For those that live in San Francisco (and the surrounding area), you know what Fleet Week sounds like. For those that don’t live around here, it sounds like incredibly loud low flying fighter jets buzzing the city for a couple hours each day for almost a week. Specifically it’s usually the Blue Angels practicing for their air show. Every year, Twitter and Facebook light up with either love or hate for these incredible technological marvels of human achievement built in the pursuit of an even greater military killing force. Regardless of your politics, they’re loud.
I’ve been working at Splunk on our cloud-based product, Splunk Storm, and have been finding new and different things to log and analyze with the service we’ve built. Shortly before Fleet Week 2012, Greg Albrecht came up with the idea of monitoring the roar of jet engines. He’s got a great write up of the whole side-project: Blue Angels Flyover Detection Using Splunk.
I used a Raspberry Pi with a Zoom H2 Recorder that can be used as a USB microphone. I left it setup by the window with it streaming data to our shared free project on Splunk Storm. We wondered at first whether we’d be able to reliably detect the jets since we had no way of testing before Fleet Week. Surprised that none of my friends owned fighter jets? Yeah, me too. But as you can see from the screenshots on Greg’s page of reports generated with Splunk, they weres pretty easy to detect.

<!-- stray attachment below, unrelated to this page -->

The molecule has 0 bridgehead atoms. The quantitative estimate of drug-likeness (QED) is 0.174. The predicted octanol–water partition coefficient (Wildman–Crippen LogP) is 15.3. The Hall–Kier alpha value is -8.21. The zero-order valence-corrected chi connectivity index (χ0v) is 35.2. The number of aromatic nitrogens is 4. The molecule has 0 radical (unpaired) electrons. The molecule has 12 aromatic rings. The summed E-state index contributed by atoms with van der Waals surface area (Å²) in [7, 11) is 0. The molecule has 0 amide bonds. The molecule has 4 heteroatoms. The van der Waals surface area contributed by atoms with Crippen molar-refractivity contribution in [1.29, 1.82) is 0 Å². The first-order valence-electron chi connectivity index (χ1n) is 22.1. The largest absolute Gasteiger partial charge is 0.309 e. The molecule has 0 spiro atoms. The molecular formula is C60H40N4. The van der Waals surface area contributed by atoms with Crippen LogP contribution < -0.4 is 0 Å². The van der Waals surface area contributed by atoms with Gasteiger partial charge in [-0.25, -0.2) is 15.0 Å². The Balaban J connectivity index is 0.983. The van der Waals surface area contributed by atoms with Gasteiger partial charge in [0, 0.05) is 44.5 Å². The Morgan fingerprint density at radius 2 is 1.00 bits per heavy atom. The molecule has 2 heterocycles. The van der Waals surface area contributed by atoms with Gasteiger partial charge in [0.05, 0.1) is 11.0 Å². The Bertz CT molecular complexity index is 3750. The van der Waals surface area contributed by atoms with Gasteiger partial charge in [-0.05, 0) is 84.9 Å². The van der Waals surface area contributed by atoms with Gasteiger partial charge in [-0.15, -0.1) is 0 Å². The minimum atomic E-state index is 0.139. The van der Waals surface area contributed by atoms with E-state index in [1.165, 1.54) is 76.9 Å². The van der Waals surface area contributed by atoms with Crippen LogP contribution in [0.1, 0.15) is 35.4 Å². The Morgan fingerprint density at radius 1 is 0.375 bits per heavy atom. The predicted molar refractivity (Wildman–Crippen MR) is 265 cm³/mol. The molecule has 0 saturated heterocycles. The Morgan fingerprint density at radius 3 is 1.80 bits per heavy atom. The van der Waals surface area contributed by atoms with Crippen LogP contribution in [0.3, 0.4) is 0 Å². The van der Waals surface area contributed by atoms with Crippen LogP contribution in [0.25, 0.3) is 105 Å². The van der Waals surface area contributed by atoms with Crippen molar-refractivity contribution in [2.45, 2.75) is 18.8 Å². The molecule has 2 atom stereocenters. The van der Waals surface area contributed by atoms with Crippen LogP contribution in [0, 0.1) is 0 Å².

I know the holidays are almost over (we still have my birthday!) but I had to share this video of Chris Marion’s latest revision of Fire Hero 3. I’ve been chatting with Chris off an on over the last 2 years about fire art, and how Interpretive Arson/Ardent Heavy Industries has gone about building and running our stuff safely and legally at events.
He goes into great detail on how he built a lot of the system which includes six flame effects that react to guitar playing and two 100ft flame cannons for even more fire. All the plumbing and accumulators are controlled by an Arduino Mega and a RaspberryPi with a custom built server and communication protocol (written in python).
The Python host software is made up of a series of algorithms designed to perform intelligent chord-detection, as well as detect single notes and place them appropriately. The software memorizes all the chord progressions of a particular song as the guitarist plays in order to ensure consistent output for each chord.
The system is designed specifically for live music performances. I’m hoping it gets booked for a show nearby so I can check it out in person.